Exhibition

Agnes Denes: Work 1967 - 2013

23 Nov 2013 – 9 Mar 2014

Event times

Tuesday - Sundays, Bank and school holiday Mondays, 10am - 5pm

Cost of entry

Free

Colchester, United Kingdom

Address

Travel Information

  • Colchester North Station, direct from London Liverpool Street

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About

firstsite presents a retrospective exhibition of drawing, prints and sculpture by the New York-based artist, Agnes Denes. This will be the first major survey of the artist's work in Western Europe and her first solo exhibition in the UK since 1979.

Since the late 1960s, Agnes Denes has combined a conceptual approach to drawing and printmaking with pioneering interventions in the natural and urban environment. Her work addresses a range of concerns and influences from philosophy, mathematics and science to environmental issues and sexual politics.

This exhibition includes a selection of over 50 drawings and prints from four major series of work undertaken by the artist from the late 1960s to the present day. These are presented alongside photographs and other documents from Denes major sculptural projects from this period. Of key importance is Wheatfield - A Confrontation (1982), which saw the artist cultivate and harvest a crop of wheat on two acres of land in downtown Manhattan, New York.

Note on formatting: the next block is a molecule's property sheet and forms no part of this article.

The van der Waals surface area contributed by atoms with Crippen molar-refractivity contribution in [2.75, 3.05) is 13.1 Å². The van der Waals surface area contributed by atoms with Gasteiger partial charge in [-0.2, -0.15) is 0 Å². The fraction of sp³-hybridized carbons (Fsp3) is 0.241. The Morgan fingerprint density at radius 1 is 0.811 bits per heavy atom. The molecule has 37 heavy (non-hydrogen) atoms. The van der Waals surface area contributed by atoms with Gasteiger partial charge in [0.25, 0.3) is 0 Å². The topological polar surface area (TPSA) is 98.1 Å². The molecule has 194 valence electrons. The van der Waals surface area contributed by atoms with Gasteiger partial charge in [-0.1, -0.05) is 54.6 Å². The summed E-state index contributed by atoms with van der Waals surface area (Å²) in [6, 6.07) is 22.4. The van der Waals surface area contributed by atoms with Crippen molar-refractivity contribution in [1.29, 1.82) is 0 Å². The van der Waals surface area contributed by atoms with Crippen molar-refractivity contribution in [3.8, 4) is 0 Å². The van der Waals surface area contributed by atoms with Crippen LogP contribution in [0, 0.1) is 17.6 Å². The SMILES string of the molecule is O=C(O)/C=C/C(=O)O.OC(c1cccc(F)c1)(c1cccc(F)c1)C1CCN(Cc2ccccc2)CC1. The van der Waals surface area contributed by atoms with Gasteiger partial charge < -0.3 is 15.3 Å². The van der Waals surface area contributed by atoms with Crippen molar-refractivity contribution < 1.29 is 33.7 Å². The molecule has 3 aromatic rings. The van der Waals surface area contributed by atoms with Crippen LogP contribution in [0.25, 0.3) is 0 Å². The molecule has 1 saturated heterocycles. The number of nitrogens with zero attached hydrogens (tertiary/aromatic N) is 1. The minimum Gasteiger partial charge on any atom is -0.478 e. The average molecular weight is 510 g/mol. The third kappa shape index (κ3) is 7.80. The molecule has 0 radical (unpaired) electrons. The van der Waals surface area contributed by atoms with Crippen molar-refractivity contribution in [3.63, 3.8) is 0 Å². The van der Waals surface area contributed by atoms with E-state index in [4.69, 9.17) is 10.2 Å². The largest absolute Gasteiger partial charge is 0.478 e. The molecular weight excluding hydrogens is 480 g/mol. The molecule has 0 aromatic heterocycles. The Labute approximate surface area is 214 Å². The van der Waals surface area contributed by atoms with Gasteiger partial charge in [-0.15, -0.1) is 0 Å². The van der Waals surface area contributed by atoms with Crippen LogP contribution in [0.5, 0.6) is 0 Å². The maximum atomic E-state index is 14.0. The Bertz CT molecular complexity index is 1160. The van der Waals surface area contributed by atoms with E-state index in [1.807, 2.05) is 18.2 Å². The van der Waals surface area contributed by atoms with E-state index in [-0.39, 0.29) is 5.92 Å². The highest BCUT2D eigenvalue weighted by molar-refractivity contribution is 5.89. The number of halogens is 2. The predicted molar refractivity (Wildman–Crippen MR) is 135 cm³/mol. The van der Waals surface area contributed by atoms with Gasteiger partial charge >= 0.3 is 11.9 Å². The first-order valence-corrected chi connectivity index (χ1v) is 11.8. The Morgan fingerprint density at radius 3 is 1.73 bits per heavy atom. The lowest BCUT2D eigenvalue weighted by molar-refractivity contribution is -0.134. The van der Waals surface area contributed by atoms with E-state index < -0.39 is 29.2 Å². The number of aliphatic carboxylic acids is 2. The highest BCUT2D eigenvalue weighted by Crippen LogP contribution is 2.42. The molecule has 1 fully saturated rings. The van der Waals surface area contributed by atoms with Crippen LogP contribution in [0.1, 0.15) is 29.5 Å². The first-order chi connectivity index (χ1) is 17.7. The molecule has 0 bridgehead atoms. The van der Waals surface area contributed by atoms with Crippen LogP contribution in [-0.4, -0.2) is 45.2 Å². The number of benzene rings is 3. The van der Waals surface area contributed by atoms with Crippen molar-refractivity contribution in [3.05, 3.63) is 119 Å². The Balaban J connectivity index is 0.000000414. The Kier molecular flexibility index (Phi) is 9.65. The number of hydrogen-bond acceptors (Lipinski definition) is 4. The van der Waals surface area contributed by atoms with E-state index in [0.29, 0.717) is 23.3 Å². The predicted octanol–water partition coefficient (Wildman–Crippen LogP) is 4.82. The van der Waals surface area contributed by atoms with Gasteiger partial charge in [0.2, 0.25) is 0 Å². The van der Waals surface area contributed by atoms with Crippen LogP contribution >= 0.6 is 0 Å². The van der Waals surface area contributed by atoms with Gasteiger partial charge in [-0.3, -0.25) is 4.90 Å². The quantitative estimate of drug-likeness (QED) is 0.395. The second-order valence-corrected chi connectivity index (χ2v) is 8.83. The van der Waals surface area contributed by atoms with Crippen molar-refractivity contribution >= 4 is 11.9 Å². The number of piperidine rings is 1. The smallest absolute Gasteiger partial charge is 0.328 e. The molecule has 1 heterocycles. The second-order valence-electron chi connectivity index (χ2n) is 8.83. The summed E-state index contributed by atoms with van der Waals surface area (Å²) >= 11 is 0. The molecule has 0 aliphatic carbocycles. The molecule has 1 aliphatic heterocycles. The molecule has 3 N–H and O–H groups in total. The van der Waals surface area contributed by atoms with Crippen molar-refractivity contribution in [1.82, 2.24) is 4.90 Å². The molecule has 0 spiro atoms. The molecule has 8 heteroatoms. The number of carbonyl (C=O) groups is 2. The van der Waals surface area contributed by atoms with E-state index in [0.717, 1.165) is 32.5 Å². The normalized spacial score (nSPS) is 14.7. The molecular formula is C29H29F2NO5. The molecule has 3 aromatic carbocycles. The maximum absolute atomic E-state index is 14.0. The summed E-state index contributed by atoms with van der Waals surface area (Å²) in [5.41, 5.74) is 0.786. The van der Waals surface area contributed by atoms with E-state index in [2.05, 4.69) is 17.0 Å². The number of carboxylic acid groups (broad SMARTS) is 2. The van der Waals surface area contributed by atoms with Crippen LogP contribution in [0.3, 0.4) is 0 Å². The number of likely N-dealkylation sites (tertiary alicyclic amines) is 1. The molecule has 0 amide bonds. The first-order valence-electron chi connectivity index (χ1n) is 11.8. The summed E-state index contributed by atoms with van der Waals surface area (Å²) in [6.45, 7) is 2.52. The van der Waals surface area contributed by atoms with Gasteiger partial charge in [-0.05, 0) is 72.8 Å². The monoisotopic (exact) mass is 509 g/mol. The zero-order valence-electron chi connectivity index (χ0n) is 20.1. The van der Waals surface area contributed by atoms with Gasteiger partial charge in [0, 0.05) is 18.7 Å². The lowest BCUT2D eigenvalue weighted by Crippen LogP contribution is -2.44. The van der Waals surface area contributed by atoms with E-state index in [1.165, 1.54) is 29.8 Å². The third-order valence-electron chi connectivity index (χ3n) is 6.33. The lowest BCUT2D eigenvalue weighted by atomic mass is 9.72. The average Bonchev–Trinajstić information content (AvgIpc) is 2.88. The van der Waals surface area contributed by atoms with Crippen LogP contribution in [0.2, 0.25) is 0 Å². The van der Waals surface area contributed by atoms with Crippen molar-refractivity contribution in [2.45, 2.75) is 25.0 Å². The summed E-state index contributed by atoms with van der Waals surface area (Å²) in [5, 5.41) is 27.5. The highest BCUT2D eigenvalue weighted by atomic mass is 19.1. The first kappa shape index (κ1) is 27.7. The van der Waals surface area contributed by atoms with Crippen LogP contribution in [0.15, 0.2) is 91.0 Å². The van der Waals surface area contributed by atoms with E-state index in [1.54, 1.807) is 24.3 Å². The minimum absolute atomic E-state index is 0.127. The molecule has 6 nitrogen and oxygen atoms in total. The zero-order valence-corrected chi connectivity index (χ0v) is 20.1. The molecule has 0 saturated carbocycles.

Conceived as a collaboration between firstsite and FRAC Champagne-Ardenne, this exhibition is the first to bring together key works from private collections in North America and Europe, as well as major public holdings at the Museum of Modern Art, New York; Whitney Museum of American Art, New York and FRAC Lorraine, Metz, France.

A new monographic book on the artist's work edited by Florence Derieux,Director of FRAC Champagne-Ardenne, will accompany the exhibition.

Agnes Denes (b. 1931, Budapest) has participated in more than 450 exhibitions including solo shows at the Institute of Contemporary Arts, London (1979) and Ikon Gallery, Birmingham (1978). Retrospectives of her work have been held at the Ludwig Museum, Budapest (2008); Chelsea Art Museum, New York (2004); Samek Art Gallery, Bucknell University, Lewisburg, Pennsylvania (2003); and the Herbert F. Johnson Museum of Art, Cornell University, Ithaca, New York (1992). She has lived and worked in New York since 1954.

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